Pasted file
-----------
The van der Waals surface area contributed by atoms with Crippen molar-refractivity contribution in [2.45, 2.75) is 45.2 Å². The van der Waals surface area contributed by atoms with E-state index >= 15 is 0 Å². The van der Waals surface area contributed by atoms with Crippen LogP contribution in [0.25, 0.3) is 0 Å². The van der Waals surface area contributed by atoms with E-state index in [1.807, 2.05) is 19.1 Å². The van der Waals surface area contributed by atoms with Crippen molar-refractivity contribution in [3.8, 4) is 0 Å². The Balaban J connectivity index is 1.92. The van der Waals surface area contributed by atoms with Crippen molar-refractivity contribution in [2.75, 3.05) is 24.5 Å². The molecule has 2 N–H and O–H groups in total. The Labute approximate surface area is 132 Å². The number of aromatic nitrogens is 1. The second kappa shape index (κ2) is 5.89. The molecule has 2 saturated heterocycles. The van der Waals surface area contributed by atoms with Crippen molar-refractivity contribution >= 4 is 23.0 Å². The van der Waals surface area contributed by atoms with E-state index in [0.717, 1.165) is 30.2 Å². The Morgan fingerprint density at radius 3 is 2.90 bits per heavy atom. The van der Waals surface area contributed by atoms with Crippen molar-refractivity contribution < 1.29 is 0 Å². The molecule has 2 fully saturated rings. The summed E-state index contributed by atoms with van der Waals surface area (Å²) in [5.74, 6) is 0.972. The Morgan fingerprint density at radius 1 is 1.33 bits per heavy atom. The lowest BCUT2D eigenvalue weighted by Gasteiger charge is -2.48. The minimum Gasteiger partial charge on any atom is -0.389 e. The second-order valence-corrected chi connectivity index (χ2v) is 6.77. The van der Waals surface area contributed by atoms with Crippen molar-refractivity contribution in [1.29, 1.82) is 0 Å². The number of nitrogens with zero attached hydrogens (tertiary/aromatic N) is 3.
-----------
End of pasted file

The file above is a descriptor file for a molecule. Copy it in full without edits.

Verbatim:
The van der Waals surface area contributed by atoms with Crippen molar-refractivity contribution in [2.45, 2.75) is 45.2 Å². The van der Waals surface area contributed by atoms with E-state index >= 15 is 0 Å². The van der Waals surface area contributed by atoms with Crippen LogP contribution in [0.25, 0.3) is 0 Å². The van der Waals surface area contributed by atoms with E-state index in [1.807, 2.05) is 19.1 Å². The van der Waals surface area contributed by atoms with Crippen molar-refractivity contribution in [3.8, 4) is 0 Å². The Balaban J connectivity index is 1.92. The van der Waals surface area contributed by atoms with Crippen molar-refractivity contribution in [2.75, 3.05) is 24.5 Å². The molecule has 2 N–H and O–H groups in total. The Labute approximate surface area is 132 Å². The number of aromatic nitrogens is 1. The second kappa shape index (κ2) is 5.89. The molecule has 2 saturated heterocycles. The van der Waals surface area contributed by atoms with Crippen molar-refractivity contribution >= 4 is 23.0 Å². The van der Waals surface area contributed by atoms with E-state index in [0.717, 1.165) is 30.2 Å². The Morgan fingerprint density at radius 3 is 2.90 bits per heavy atom. The van der Waals surface area contributed by atoms with Crippen molar-refractivity contribution < 1.29 is 0 Å². The molecule has 2 fully saturated rings. The summed E-state index contributed by atoms with van der Waals surface area (Å²) in [5.74, 6) is 0.972. The Morgan fingerprint density at radius 1 is 1.33 bits per heavy atom. The lowest BCUT2D eigenvalue weighted by Gasteiger charge is -2.48. The minimum Gasteiger partial charge on any atom is -0.389 e. The second-order valence-corrected chi connectivity index (χ2v) is 6.77. The van der Waals surface area contributed by atoms with Crippen molar-refractivity contribution in [1.29, 1.82) is 0 Å². The number of nitrogens with zero attached hydrogens (tertiary/aromatic N) is 3.